Reconstruction of Pangaea: Breakup and dispersion of continents, Permian to Present


  • Robert S. Dietz,

  • John C. Holden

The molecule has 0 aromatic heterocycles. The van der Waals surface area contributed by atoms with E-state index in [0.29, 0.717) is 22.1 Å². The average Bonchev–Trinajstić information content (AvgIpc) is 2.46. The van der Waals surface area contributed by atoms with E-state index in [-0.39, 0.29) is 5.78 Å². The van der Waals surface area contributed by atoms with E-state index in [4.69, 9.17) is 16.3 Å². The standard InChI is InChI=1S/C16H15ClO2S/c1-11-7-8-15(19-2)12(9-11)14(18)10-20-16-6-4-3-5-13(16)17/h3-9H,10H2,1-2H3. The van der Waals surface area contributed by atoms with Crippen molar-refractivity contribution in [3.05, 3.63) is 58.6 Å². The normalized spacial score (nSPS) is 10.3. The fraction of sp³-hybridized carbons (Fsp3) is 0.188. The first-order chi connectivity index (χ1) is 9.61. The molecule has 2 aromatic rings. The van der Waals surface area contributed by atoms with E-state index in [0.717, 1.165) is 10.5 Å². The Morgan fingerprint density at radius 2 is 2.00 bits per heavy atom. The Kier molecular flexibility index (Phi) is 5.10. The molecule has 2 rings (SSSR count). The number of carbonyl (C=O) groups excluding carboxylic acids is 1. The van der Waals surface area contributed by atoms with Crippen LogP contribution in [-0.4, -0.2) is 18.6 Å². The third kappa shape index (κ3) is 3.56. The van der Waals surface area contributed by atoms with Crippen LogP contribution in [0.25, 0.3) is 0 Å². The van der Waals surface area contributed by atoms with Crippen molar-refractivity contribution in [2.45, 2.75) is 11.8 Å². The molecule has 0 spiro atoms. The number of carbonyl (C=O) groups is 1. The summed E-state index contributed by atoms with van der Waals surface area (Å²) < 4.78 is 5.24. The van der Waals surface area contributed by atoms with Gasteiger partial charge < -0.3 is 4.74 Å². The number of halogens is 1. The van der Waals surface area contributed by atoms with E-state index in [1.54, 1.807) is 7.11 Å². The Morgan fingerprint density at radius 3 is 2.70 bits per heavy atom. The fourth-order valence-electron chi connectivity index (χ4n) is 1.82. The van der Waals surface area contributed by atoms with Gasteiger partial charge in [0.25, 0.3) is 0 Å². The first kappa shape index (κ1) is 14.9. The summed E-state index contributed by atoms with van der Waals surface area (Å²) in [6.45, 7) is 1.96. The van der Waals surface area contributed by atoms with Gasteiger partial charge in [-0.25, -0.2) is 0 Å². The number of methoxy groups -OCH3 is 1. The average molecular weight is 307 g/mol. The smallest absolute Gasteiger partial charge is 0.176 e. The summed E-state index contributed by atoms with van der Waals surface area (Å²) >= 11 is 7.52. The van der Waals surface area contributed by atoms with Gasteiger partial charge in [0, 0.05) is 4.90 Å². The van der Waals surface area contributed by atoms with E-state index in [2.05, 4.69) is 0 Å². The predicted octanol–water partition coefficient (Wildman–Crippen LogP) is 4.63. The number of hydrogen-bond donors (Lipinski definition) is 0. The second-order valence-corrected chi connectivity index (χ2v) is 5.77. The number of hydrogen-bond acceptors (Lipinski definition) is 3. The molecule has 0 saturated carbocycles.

We present a new continental drift reconstruction of the universal continent of Pangaea in the Permian plus a series of five world maps to depict the breakup and dispersion of continents with each subsequent geologic period, Triassic to Recent. Plate tectonics and sea-floor spreading are accepted as the guiding rationale. Also utilized are the morphologic fitting of continental margins and paleomagnetic pole positions. Rigor is imposed by the geometric requirements involved in presenting continental drift dispersion on maps in orderly time sequence and by following certain assumed rules of plate tectonics. The reconstructions were first made on a globe and then transferred to an Aitoff world projection. In the Permian, the Atlantic and Indian oceans were closed so that all the continents were configured into the universal landmass of Pangaea. The reconstruction is based largely on the morphologic best fit of continental margins to the 1000-fathom isobath, except for India, the east coast of which is placed against Antarctica, as dictated by plate tectonics. In the Triassic the breakup of Pangaea commenced. The southwest Indian Ocean rift was created, which split West Gondwana (South America and Africa) away from East Gondwana while a Y junction lifted India off Antarctica. An independent North Atlantic–Caribbean rift also formed, which lifted Laurasia (North America and Eurasia) off of South America and the bulge of Africa. In the Jurassic, northward and westward sea-floor spreading further opened the central North Atlantic and the Indian oceans. At the end of the period, a new rift incipiently split South America away from Africa. The Walvis mantle thermal center or ‘hot spot’ formed, which would subsequently provide an absolute geographic reference point for subsequent continental drift. In the Cretaceous, the motions already established continued. The North Atlantic rift grew northward, blocking out the Grand Banks and the western margin of Greenland. Spain rotated sinistrally, forming the Bay of Biscay. An offshoot rift split Madagascar from Africa, dropping off this subcontinent from Africa, which continued its northern flight. The northward trek of India continued, and Australia incipiently split away from Antarctica. During the Cenozoic, Antarctica rotated further westward. Australia experienced a remarkable flight northward, and New Zealand was split away from its east coast. The North and South Atlantic oceans continued to open; the rift that formerly passed west of Greenland now switched to the east and split Greenland away from northern Europe and extended through the Arctic Ocean. Africa moved slightly northward, continuing sinistral rotation. The Tethyan megashear became dextral for the first time, India collided with and underran Asia.